Pride at Work
It’s award season and I’m up for consideration. In fact, I’m up for double consideration. I’ve been working on a TV show and my producers want to nominate me for two Canadian Comedy Awards; for best comedic actress AND best TV writer.
This is a big deal. And I have every reason to feel good about my work. I’m in my late twenties. This is the second TV show I’ve starred in, and it’s been a much better experience than my first.
On the first show I was on, I was miserable. I compared myself with my costars, failed to connect with the writers, and was haunted by a fear of being fired the entire time. In short, I was so riddled with insecurity I never appreciated how lucky I was to be a working actor. So a few years later, when I landed another TV show, I promised myself things would be different.
And, thank God, they were.
On this TV show, I actively chose to have more fun on set. I meditated and prayed every day. This adjustment in my attitude enabled me to thrive on set. Because I wasn’t putting pressure on myself to be great, I was able to trust myself, and I ended up doing good work inspite of not trying to impress anyone. In fact, the network liked me so much that when the show was renewed, I was asked to be a writer on season two. Not only did I learn about writing for TV, I had a blast with the writing team, and when we started shooting, it felt so cool to act in episodes I literally created. I became friends with my boss and my co-workers. I found a circle of people in the industry who believed in me, both personally and professionally. It was a fulfilling, exicting time.
So when my boss said he was going to submit me to be nominated for two Canadian Comedy Awards, he was obviously very surprised when I told him no.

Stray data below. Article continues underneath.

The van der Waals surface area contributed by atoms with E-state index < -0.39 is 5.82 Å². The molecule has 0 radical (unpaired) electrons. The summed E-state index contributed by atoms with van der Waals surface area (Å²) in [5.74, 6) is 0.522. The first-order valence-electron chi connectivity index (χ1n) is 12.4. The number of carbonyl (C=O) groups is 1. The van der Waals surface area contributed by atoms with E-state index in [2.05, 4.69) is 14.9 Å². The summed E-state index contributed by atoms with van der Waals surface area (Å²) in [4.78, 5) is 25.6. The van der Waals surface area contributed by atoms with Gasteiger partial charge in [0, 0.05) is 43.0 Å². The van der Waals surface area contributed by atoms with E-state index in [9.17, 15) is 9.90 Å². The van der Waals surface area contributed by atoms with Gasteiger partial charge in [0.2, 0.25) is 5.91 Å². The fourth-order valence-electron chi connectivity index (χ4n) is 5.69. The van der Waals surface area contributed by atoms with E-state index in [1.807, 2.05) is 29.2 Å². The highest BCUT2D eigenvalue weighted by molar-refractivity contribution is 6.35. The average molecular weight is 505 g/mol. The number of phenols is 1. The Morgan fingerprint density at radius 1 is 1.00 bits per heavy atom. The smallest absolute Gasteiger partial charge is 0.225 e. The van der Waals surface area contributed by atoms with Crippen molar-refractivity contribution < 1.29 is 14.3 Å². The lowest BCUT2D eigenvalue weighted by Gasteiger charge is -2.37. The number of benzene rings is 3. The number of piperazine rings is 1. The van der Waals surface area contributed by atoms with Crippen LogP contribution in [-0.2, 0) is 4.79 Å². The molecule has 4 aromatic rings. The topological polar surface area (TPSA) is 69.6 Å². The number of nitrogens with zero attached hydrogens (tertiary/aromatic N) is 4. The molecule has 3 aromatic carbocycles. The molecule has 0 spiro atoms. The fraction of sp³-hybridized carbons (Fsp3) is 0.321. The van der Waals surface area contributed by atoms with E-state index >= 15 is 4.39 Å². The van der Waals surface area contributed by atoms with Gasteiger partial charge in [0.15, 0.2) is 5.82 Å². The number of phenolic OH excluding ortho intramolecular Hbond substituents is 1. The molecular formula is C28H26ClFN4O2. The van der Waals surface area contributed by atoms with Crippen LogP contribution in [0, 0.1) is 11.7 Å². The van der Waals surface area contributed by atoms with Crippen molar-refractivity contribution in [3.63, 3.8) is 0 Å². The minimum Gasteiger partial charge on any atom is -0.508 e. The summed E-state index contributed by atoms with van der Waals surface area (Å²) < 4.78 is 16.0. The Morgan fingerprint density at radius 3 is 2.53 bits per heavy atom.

No. I don’t want to be nominated, I said. Yup. I took myself out of the ring. And no one does that, especially in Canada.
Canadian entertainers need all the awards we can get. And it’s not like I didnt want an award, I did, and I needed one, because I was planning to immigrate to America and awards look good on greencard packages. But despite my need, I refused to be nominated.
Because my pride got in my way.
You see, the way the Canadian Comedy Award nominations work is a group of local comedians, the board, get together and watch all the submission tapes. I knew this. I knew that I was going to be judged by a group of my peers. I had no specific reason to beleive they would vindictively refuse to nominate me, but at the time, I had it in my head, that people didn’t like me. I believed other actors and comedians were jealous of me that they wanted nothing more than to put me in my place, and obstruct my success. And I didn’t want to give them a chance to reject me, so I rejected myself instead. I refused to be considered for nomination, because I didn’t want to give my suspected enemies a chance to wound my ego.